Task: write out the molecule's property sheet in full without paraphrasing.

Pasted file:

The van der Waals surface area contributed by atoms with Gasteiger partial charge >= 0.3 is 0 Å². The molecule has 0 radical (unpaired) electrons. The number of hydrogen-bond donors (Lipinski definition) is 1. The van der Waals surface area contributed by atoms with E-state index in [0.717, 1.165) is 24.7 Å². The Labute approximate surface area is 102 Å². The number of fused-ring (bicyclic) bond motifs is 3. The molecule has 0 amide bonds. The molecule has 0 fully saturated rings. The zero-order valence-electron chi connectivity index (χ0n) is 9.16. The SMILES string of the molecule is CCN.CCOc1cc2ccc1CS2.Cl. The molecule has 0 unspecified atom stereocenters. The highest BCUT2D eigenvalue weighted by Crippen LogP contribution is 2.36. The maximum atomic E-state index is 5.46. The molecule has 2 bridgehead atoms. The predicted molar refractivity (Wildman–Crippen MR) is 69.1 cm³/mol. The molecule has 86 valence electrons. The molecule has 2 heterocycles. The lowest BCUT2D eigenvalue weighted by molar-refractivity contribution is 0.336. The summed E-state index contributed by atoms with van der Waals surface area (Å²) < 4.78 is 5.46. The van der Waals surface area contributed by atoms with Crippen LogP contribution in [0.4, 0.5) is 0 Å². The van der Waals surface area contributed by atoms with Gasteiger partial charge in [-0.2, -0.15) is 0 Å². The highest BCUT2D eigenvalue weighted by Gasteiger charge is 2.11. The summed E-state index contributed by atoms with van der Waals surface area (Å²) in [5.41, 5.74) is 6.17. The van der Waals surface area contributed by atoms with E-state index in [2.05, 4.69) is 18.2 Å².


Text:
The van der Waals surface area contributed by atoms with Gasteiger partial charge >= 0.3 is 0 Å². The molecule has 0 radical (unpaired) electrons. The number of hydrogen-bond donors (Lipinski definition) is 1. The van der Waals surface area contributed by atoms with E-state index in [0.717, 1.165) is 24.7 Å². The Labute approximate surface area is 102 Å². The number of fused-ring (bicyclic) bond motifs is 3. The molecule has 0 amide bonds. The molecule has 0 fully saturated rings. The zero-order valence-electron chi connectivity index (χ0n) is 9.16. The SMILES string of the molecule is CCN.CCOc1cc2ccc1CS2.Cl. The molecule has 0 unspecified atom stereocenters. The highest BCUT2D eigenvalue weighted by Crippen LogP contribution is 2.36. The maximum atomic E-state index is 5.46. The molecule has 2 bridgehead atoms. The predicted molar refractivity (Wildman–Crippen MR) is 69.1 cm³/mol. The molecule has 86 valence electrons. The molecule has 2 heterocycles. The lowest BCUT2D eigenvalue weighted by molar-refractivity contribution is 0.336. The summed E-state index contributed by atoms with van der Waals surface area (Å²) < 4.78 is 5.46. The van der Waals surface area contributed by atoms with Crippen LogP contribution in [0.4, 0.5) is 0 Å². The van der Waals surface area contributed by atoms with Gasteiger partial charge in [-0.2, -0.15) is 0 Å². The highest BCUT2D eigenvalue weighted by Gasteiger charge is 2.11. The summed E-state index contributed by atoms with van der Waals surface area (Å²) in [5.41, 5.74) is 6.17. The van der Waals surface area contributed by atoms with E-state index in [2.05, 4.69) is 18.2 Å².